Foujita Painting in the Roaring Twenties at Musee Maillol till July 15th photos by Marco de Rivera

Dear Shaded Viewers,

The current exhibition at the Musée Maillol in Paris is dedicated to the Japanese artist, who was naturalized French, Leonard Tsuguharu Foujita. Over a hundred major works, from public and private collections, retrace the exceptional character of the crazy years of Foujita in Montparnasse where he was  surrounded by his friends Modigliani, Zadkine, Soutine, Indenbaum, Kisling and Pascin. The exhibition focuses on the first Parisian period of the artist,  between 1913 and 1931.

The exhibition traces the story of a unique destiny, that of an artist evolving between two cultures. His recurring themes – women, cats, still-lifes, children and self-portraits, he was obsessed with his image long before our current selfie culture.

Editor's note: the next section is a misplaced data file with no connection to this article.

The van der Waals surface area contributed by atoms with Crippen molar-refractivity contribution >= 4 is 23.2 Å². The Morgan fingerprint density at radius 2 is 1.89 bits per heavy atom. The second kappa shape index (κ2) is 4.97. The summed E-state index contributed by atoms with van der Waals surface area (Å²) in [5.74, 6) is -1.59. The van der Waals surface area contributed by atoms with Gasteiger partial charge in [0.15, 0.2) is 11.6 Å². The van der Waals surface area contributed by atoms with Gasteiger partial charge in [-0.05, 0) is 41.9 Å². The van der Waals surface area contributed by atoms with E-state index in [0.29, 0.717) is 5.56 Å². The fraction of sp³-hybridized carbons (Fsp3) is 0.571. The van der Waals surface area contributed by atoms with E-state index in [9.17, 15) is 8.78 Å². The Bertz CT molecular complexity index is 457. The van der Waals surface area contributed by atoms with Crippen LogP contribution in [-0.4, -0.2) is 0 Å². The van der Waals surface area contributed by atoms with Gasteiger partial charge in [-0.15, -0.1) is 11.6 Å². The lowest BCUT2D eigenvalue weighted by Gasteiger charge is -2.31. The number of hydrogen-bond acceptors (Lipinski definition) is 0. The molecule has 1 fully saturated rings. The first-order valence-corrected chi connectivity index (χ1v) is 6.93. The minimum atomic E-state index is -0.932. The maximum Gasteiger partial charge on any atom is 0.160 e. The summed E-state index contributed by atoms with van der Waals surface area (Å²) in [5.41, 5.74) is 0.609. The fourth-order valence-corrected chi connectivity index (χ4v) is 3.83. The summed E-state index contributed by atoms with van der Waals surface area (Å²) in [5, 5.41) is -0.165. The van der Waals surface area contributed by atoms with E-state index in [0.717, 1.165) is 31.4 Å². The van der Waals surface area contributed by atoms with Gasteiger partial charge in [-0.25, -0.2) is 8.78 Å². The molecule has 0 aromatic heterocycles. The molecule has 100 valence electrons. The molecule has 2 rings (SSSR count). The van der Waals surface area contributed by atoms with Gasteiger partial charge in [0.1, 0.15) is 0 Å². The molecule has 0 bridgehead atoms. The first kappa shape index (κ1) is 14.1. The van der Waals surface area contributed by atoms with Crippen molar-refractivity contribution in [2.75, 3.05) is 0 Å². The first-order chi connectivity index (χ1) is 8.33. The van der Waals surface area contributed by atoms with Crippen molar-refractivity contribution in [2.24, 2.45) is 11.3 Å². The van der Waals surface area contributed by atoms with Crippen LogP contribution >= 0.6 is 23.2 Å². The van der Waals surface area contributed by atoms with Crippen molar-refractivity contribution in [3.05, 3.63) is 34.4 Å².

The two monumental diptychs, Combats I and II and Compositions with lion and dog dated 1928, loaned by the Departmental Council of Essonne,  demonstrate the virtuoso power of Foujita and the impact that he had on his time. These large formats, entrusted by Foujita to his wife Youki, were considered by the artist as his most accomplished paintings.

Fifty years after the death of Foujita in 1968, the Maillol museum honors the luminous and rare work of the most oriental painter of Montparnasse.




Diane Pernet

A LEGENDARY FIGURE IN FASHION and a pioneer of blogging, Diane is a respected journalist, critic, curator and talent-hunter based in Paris. During her prolific career, she designed her own successful brand in New York, costume designer, photographer, and filmmaker.